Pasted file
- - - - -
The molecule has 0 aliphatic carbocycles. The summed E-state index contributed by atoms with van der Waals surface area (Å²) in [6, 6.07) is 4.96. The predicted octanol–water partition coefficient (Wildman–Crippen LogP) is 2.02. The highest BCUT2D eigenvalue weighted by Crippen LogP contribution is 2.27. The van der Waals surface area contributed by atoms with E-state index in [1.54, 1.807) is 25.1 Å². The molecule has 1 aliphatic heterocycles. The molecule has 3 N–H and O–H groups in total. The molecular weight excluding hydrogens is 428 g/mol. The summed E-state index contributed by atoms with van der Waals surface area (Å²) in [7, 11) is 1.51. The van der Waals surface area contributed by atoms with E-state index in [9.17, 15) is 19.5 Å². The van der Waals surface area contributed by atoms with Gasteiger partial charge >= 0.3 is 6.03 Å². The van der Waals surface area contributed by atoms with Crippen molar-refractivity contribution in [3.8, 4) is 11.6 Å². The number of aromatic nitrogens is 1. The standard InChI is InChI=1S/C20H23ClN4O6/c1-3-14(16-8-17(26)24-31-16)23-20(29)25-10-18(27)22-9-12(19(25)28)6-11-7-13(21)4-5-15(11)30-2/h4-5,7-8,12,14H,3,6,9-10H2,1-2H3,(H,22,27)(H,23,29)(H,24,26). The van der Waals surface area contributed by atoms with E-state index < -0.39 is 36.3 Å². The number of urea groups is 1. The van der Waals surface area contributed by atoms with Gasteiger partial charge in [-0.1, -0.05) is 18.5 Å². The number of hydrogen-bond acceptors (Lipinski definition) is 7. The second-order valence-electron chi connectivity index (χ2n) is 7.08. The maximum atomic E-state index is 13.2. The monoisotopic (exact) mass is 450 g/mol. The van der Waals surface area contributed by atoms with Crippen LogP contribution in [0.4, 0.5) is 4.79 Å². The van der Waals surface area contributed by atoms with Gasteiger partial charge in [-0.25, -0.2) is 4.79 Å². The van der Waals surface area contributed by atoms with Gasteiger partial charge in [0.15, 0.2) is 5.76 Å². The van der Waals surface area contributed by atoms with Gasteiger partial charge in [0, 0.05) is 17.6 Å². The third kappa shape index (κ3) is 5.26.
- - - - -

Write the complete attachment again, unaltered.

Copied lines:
The molecule has 0 aliphatic carbocycles. The summed E-state index contributed by atoms with van der Waals surface area (Å²) in [6, 6.07) is 4.96. The predicted octanol–water partition coefficient (Wildman–Crippen LogP) is 2.02. The highest BCUT2D eigenvalue weighted by Crippen LogP contribution is 2.27. The van der Waals surface area contributed by atoms with E-state index in [1.54, 1.807) is 25.1 Å². The molecule has 1 aliphatic heterocycles. The molecule has 3 N–H and O–H groups in total. The molecular weight excluding hydrogens is 428 g/mol. The summed E-state index contributed by atoms with van der Waals surface area (Å²) in [7, 11) is 1.51. The van der Waals surface area contributed by atoms with E-state index in [9.17, 15) is 19.5 Å². The van der Waals surface area contributed by atoms with Gasteiger partial charge >= 0.3 is 6.03 Å². The van der Waals surface area contributed by atoms with Crippen molar-refractivity contribution in [3.8, 4) is 11.6 Å². The number of aromatic nitrogens is 1. The standard InChI is InChI=1S/C20H23ClN4O6/c1-3-14(16-8-17(26)24-31-16)23-20(29)25-10-18(27)22-9-12(19(25)28)6-11-7-13(21)4-5-15(11)30-2/h4-5,7-8,12,14H,3,6,9-10H2,1-2H3,(H,22,27)(H,23,29)(H,24,26). The van der Waals surface area contributed by atoms with E-state index < -0.39 is 36.3 Å². The number of urea groups is 1. The van der Waals surface area contributed by atoms with Gasteiger partial charge in [-0.1, -0.05) is 18.5 Å². The number of hydrogen-bond acceptors (Lipinski definition) is 7. The second-order valence-electron chi connectivity index (χ2n) is 7.08. The maximum atomic E-state index is 13.2. The monoisotopic (exact) mass is 450 g/mol. The van der Waals surface area contributed by atoms with Crippen LogP contribution in [0.4, 0.5) is 4.79 Å². The van der Waals surface area contributed by atoms with Gasteiger partial charge in [-0.25, -0.2) is 4.79 Å². The van der Waals surface area contributed by atoms with Gasteiger partial charge in [0.15, 0.2) is 5.76 Å². The van der Waals surface area contributed by atoms with Gasteiger partial charge in [0, 0.05) is 17.6 Å². The third kappa shape index (κ3) is 5.26.